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The geomorphic development of the Canadian Cordillera is here considered as starting from Middle or Late Jurassic time when ancestral North America collided with the Intermontane Superterrane along its western margin. This, and a similar event later in the Mesozoic, produced two metamorphic and plutonic complexes, each of which are loci of high-grade metamorphism, rapid uplift, and vigorous erosion. These complexes, the Omineca Belt in the east and the Coast Belt to the west, constitute two of the five morphogeological belts in the Cordillera.

Development of the Foreland Belt was an additional outcome of plate collision. With the growth of this belt in mid-Mesozoic to earliest Cenozoic time, a trellis drainage pattern developed, simulating that in the present Cordillera. Individual river courses of that time, however, bear little or no relationship to present drainage. The early erosion-products, together with material from the Omineca Belt to the west, contributed to an almost continuous apron of alluvial fans and associated deltaic deposits in the foredeep, east of the rising orogen.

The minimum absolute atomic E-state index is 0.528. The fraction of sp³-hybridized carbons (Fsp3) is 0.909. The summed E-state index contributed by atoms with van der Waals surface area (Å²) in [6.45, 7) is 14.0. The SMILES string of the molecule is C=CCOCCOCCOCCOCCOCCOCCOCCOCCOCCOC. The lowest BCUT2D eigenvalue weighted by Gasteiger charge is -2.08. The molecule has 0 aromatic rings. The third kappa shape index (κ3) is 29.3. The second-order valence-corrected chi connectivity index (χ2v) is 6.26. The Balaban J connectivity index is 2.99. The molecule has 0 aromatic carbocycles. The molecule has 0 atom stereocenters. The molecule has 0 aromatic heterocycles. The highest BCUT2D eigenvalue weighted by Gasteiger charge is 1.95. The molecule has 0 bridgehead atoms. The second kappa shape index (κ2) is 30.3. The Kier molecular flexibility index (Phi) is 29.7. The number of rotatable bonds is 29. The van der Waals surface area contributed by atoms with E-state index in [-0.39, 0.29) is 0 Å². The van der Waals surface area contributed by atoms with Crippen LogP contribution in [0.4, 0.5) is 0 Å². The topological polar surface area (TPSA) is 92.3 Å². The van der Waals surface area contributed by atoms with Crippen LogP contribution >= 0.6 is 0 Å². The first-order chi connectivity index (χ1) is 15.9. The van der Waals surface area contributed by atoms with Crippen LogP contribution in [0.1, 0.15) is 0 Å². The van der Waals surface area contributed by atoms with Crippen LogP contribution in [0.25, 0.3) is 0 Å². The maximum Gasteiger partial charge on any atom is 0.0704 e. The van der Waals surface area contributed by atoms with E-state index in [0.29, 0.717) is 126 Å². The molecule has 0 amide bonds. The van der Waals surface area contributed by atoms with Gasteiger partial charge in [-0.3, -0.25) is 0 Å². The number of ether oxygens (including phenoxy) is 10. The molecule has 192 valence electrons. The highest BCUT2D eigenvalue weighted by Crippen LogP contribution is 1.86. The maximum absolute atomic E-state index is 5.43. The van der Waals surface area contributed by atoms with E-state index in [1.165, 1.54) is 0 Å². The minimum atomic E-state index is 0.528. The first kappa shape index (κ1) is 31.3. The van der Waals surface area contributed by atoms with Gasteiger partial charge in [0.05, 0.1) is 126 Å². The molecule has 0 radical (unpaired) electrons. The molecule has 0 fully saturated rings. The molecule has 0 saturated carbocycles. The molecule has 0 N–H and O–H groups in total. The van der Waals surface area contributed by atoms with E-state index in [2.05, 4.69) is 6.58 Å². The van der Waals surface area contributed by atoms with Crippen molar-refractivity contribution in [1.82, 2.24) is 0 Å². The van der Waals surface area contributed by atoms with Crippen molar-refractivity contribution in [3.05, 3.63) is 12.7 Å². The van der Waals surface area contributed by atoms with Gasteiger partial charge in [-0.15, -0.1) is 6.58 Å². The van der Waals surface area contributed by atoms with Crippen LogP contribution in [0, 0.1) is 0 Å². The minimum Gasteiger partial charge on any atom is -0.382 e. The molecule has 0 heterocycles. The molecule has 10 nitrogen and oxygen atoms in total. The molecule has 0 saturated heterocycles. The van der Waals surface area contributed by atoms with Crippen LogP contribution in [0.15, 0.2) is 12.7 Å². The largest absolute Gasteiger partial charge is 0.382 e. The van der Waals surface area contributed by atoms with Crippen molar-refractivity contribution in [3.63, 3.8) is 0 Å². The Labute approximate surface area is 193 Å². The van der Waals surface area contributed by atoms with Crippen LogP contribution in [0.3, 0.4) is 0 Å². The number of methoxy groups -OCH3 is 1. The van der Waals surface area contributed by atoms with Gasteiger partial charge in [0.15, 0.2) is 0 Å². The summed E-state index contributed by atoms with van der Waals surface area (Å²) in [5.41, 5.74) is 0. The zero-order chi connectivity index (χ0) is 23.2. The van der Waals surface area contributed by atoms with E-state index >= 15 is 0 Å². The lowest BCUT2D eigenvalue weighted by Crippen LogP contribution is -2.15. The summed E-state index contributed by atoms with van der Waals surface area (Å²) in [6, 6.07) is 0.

Widespread Early Cretaceous pediplanation, recorded by pre-Hauterivian to Albian erosion surfaces, coincided with a lull in magmatic activity throughout the Cordillera. Contemporaneous uplift and volcanism in the western Cordillera provided sources for rapid degradation and alluvial sedimentation in and adjacent to contemporaneous narrow seaways.

Although transcurrent faulting and arc (Andean?) magmatism prevailed in part of the western Cordillera erosional and depositional activity west of the Foreland Belt subsided in Late Cretaceous and Paleocene time only to become vigorously rejuvenated in Early

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